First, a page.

Respecting Human Rights
Human rights are inherent to all human beings. It is this universality that forms the basis of international law and acts as a common bond across continents and cultures. While states have the responsibility to respect, protect and fulfil human rights, the responsibility to respect human rights is shared by everyone — including companies. Corporate actions can have major impacts on the basic human rights of individuals and communities, from violent displacement of communities to develop mines, through sweatshop conditions in garment factories, to extreme conflict-related abuses in the minerals supply chain of electronics manufacturers. Emerging from years of consultation, the 2011 UN Guiding Principles on Business and Human Rights (the Guiding Principles) have been widely accepted as a template for companies to develop policy and due diligence on respect for human rights. The 2007 UN Declaration on the Rights of Indigenous Peoples sets out individual and collective rights, including the concept of free, prior and informed consent (FPIC) of indigenous peoples where development impacts those rights.
The value of companies can be impacted in many ways by failure in the responsibility to respect human rights, ranging from permitting delays and loss of social license to conduct local operations, through inability to secure supplier contracts from responsible buyers, to reputational damage to consumer brands from the exposure of abuses in the supply chain. The Guiding Principles offer investors a framework with which to engage companies across all sectors on human rights policy and performance. Often overlooked is the investor's own responsibility to respect: to take steps to ensure that investment decisions support human rights and do not lead to complicity in violations.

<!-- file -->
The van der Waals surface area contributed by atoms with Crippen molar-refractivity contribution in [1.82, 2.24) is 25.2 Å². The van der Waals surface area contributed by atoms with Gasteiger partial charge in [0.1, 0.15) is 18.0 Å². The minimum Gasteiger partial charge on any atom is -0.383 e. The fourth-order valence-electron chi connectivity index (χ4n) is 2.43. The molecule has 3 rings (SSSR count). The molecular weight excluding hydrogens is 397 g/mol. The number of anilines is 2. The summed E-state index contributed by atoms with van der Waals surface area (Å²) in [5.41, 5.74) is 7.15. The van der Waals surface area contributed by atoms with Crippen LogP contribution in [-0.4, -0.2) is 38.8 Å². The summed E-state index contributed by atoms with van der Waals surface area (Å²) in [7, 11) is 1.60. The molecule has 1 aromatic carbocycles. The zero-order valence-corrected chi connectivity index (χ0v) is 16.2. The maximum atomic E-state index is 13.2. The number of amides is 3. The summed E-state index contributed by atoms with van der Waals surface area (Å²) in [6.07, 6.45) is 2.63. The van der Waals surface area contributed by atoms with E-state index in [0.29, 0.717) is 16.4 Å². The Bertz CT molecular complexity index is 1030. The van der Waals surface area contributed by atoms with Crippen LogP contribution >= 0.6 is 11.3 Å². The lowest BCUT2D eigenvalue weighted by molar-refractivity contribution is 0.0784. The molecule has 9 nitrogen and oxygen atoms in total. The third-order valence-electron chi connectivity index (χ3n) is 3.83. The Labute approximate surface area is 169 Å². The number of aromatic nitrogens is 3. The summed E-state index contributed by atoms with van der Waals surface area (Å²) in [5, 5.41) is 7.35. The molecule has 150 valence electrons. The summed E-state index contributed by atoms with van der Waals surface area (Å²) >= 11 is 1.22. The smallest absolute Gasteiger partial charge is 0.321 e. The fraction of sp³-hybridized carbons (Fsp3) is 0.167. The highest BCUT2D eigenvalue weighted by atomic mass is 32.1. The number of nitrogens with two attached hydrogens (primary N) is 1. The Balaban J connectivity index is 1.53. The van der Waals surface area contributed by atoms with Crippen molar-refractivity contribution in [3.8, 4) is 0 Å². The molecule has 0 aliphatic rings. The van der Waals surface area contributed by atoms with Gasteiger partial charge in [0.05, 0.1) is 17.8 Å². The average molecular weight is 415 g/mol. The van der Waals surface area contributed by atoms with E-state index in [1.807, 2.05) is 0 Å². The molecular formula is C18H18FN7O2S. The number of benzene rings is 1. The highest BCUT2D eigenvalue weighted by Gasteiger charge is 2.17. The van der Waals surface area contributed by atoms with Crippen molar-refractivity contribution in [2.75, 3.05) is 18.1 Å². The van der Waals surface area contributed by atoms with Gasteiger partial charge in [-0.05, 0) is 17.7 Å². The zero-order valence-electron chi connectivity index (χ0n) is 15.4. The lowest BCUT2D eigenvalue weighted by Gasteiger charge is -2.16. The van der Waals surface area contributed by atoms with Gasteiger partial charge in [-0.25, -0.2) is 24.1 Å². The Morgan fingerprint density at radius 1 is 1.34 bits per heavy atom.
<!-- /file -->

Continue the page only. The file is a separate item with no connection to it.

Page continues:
We engage companies in dialogue on:
Extractives: human rights impact assessment and adopting the principle of free, prior and informed consent (FPIC) of indigenous peoples
Consumer: respect for human and labour rights of factory, agricultural and fisheries workers in the global supply chain, and support for worker-led responsibility initiatives
IT & telecommunications: balancing online privacy and security concerns, and addressing the challenge of conflict minerals in the supply chain
Financials: committing not to invest in the manufacture of cluster munitions
We engage with policy-makers, regulators and standards-setters on integrating the Guiding Principles.
We support and participate in initiatives with investors and other stakeholders to explore how best to operationalize human rights due diligence and FPIC.